to both the parties to make additional submissions, if any, and to file further
material which they wished to do. Pursuant to the opportunity given, the
workers in both the petitions produced additional material and evidence. The
respondent Union of India, however, did not produce any further material or
evidence. On the basis of the material which was already on record, and the
further material produced before it, the Tribunal made its report.
relevant portions of the report may be reproduced hereunder:
"There are 4 categories of workmen in the DMS viz. Dairy Mates, (DM),
Junior Plant Operatives (JPO), Semi Skilled Operatives (SSO) and Skilled
Operatives (SO). The deployment registers of the various units read with the
evidence of Shri Lajpat Rai Saxena Dairy Supervisor, conclusively prove that
the various categories of workmen are performing similar duties and their
positions are interchangeable with the result that there is no clear
demarcation as to what function is to be performed by which category of
workmen. Shri Lajpat Rai Saxena has clearly stated that the nature of duties
and the degree or skill of S.O., S.S.O., and J.P.Os and D.Ms is almost same and
that sometimes the work done by S.S.Os is performed by S.O. and J.P.Os subject
to the availability of the category of workmen. To a question by this Tribunal
he replied that if an S.O. is available he will be posted as an S.O. only but
when no S.O. is available, then S.S.O. is put in his place and sometimes J.P.Os
and Dairy Mates may be put to work in his place. He further stated that
generally there is a shortage of S.Os and then they have to put other
categories of workmen in their places. The position is fully borne out by the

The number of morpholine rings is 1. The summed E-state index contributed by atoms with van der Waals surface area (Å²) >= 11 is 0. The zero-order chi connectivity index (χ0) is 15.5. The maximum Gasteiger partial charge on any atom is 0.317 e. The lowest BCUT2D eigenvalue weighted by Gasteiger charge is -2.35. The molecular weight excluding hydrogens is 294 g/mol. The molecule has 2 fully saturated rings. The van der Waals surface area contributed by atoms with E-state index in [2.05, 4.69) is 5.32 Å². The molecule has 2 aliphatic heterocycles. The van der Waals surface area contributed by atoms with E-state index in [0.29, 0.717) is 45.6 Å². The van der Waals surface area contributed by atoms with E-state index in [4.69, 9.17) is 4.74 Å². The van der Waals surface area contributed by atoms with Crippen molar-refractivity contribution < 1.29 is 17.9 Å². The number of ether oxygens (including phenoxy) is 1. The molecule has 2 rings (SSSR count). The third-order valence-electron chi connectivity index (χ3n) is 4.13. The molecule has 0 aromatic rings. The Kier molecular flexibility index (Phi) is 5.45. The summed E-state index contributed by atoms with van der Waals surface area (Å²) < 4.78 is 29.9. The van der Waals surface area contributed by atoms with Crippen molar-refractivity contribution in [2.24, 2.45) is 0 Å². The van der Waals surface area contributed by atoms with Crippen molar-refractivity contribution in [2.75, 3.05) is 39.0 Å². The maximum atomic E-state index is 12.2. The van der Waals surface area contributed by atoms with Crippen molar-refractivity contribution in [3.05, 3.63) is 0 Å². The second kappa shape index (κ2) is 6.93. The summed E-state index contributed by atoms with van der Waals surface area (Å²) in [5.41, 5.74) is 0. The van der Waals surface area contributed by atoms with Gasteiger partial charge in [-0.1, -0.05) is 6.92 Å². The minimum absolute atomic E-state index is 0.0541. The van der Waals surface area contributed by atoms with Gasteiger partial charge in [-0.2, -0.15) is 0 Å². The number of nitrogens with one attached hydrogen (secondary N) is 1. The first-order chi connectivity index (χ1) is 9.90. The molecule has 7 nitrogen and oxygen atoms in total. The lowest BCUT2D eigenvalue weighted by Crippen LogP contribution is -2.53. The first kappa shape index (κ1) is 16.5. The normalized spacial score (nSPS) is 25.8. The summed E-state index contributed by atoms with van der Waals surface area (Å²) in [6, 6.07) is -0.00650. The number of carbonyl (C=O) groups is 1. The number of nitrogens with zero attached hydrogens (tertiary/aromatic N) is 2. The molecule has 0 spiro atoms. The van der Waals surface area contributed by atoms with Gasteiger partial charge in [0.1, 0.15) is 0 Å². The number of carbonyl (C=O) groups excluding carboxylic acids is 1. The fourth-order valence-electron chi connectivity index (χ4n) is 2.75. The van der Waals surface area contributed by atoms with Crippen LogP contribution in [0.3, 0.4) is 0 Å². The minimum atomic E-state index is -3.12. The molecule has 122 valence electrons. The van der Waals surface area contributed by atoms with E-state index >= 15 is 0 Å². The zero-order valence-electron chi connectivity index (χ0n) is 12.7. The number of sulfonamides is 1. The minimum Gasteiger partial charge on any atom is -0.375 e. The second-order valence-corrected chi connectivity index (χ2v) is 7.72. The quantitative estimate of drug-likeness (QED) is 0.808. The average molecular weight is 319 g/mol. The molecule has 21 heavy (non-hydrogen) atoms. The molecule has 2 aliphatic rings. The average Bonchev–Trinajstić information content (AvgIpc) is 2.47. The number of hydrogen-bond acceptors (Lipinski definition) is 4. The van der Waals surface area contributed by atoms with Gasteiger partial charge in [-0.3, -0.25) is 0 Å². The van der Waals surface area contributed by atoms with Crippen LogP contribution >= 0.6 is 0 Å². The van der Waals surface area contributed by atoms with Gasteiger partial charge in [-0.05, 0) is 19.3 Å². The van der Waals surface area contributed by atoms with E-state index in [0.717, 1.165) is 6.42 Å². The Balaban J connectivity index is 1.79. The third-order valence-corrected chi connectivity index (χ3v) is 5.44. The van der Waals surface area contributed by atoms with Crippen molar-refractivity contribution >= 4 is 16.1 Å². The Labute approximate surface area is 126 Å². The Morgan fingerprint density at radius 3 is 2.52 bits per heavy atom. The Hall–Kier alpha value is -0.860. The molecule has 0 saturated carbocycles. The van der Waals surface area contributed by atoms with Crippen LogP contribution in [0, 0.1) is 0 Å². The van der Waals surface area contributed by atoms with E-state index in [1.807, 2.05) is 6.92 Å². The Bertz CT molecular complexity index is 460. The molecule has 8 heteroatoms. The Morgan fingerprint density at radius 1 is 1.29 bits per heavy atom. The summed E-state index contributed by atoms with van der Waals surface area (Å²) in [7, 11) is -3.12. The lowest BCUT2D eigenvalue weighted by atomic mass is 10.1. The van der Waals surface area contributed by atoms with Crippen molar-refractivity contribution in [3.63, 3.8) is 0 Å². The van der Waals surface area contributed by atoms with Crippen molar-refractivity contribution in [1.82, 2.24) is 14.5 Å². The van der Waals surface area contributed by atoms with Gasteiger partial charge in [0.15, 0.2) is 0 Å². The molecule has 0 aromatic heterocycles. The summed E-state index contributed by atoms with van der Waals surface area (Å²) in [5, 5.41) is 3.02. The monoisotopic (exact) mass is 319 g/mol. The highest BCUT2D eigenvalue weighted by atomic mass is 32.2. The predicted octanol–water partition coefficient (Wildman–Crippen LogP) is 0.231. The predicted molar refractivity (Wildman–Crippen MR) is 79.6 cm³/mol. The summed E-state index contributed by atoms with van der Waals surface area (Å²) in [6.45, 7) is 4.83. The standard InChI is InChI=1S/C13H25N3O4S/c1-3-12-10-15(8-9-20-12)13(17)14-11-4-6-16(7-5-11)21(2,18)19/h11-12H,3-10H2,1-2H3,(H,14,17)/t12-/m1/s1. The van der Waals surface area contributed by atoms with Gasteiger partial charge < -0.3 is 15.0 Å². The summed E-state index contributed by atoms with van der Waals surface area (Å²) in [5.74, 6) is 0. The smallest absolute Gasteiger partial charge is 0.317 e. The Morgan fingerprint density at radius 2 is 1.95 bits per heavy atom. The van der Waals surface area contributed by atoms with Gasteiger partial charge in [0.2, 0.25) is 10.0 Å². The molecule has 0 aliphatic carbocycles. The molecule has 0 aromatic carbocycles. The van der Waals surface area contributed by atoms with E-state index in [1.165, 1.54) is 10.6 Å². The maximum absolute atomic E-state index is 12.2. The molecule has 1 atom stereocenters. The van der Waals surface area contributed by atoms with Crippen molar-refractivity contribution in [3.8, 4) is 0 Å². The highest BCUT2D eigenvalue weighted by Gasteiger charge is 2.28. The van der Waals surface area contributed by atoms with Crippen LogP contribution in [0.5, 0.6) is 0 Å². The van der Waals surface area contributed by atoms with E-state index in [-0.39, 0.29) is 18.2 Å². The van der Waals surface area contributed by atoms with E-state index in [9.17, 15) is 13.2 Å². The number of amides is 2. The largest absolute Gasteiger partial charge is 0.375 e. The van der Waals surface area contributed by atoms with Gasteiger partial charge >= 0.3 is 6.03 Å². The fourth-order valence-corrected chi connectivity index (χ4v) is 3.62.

various deployment registers .........
4." ........... The position of deployment of the various categories of
workmen clearly goes to show that their duties are interchangeable without any
consideration for their grades/designations. The position obtaining on the
ground clearly repells the contentions of the respondents contained in
affidavit of Shri K.G. Krishnamurty that the functions of the various
categories of workmen are distinct and separate. The respondents have not been
able to produce any document in support of their contention to show that the
duties of the various categories of workmen as enumerated in the affidavit of Shri
K.G. Krishnamurty 326 were even published or actually followed. On the other
hand, Shri Lajpat Rai Saxena has stated that since the time he joined service
in the year 1972 he had not come across any roster of duties for the different
categories of workers such as S.O., SSO, JPOs and Mates and no such roster had
been issued after 1972.
heard that there was a roster of duties issued prior to his joining of service
but he had not seen any such roster. It would thus appear that if there was any
such roster prior to 1972 it got into disuse and was never enforced."
"The nature of functions performed by various workmen shows that they
require a good degree of skill. In other words, the functions can be performed
only by skilled and semiskilled workers and not by unskilled workers.
Rai Saxena has stated that there are 5 milk pasteurisers and 2 cream pasteurisers
in the plant unit of Process Section.
are also two chillers in R.S.M. There are 13 machines in the product section.
All these machines can be operated only by skilled workers. He further stated
that the bottle filling plant is automatic and the entire working is also
automatic. They have got a separate pest control section for cleaning and
sweeping. Sweepers of Pest Control Section are not used for cleaning machines
which is done only by the SO, SSOs, JPOs and Dairy Mates.
further goes to show that even the cleaning of machines requires skill and the
job cannot be performed by unskilled workers. Even the Management of DMS recognises
that the duties performed by the mates and junior plant operatives who have
been clubbed with the unskilled category of peons, chowkidars etc., are much
more onerous in nature and they deserve a better deal (see the letter dated 4-9-86 addressed by the Chairman D.M.S. to the Joint Secretary
Ministry of Agriculture). The first petitioners have placed on record a photo
copy of the identity card issued to the mates (page 110 Vol. 1) which shows
that the D. Mates were being treated as Technical Personnel for the purpose of
issue of identity cards. The job cards annexures 1 to 6 (Vol.